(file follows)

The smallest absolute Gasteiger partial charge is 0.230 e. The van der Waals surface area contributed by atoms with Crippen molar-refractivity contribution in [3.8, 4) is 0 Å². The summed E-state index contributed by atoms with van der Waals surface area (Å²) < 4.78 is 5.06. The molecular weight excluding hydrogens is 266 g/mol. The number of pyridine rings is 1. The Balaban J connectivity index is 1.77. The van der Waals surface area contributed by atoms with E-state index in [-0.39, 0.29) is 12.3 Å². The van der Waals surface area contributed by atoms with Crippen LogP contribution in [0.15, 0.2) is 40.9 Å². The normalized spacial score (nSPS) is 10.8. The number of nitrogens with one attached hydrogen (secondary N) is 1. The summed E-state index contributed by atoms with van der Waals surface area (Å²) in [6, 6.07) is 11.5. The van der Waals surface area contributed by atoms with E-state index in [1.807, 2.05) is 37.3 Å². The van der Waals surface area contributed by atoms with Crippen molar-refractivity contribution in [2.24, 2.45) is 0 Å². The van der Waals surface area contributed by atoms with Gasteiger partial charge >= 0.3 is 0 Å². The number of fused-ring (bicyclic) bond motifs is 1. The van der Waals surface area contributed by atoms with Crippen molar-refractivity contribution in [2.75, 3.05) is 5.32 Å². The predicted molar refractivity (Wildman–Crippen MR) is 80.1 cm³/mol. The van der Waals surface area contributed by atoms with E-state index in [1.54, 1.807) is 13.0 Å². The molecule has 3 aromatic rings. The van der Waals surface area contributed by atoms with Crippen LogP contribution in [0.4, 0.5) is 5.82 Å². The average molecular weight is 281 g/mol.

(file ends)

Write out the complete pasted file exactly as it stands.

The smallest absolute Gasteiger partial charge is 0.230 e. The van der Waals surface area contributed by atoms with Crippen molar-refractivity contribution in [3.8, 4) is 0 Å². The summed E-state index contributed by atoms with van der Waals surface area (Å²) < 4.78 is 5.06. The molecular weight excluding hydrogens is 266 g/mol. The number of pyridine rings is 1. The Balaban J connectivity index is 1.77. The van der Waals surface area contributed by atoms with E-state index in [-0.39, 0.29) is 12.3 Å². The van der Waals surface area contributed by atoms with Crippen LogP contribution in [0.15, 0.2) is 40.9 Å². The normalized spacial score (nSPS) is 10.8. The number of nitrogens with one attached hydrogen (secondary N) is 1. The summed E-state index contributed by atoms with van der Waals surface area (Å²) in [6, 6.07) is 11.5. The van der Waals surface area contributed by atoms with E-state index in [1.807, 2.05) is 37.3 Å². The van der Waals surface area contributed by atoms with Crippen molar-refractivity contribution in [2.24, 2.45) is 0 Å². The van der Waals surface area contributed by atoms with Gasteiger partial charge >= 0.3 is 0 Å². The number of fused-ring (bicyclic) bond motifs is 1. The van der Waals surface area contributed by atoms with Crippen molar-refractivity contribution in [2.75, 3.05) is 5.32 Å². The predicted molar refractivity (Wildman–Crippen MR) is 80.1 cm³/mol. The van der Waals surface area contributed by atoms with E-state index in [1.54, 1.807) is 13.0 Å². The molecule has 3 aromatic rings. The van der Waals surface area contributed by atoms with Crippen LogP contribution in [0.4, 0.5) is 5.82 Å². The average molecular weight is 281 g/mol.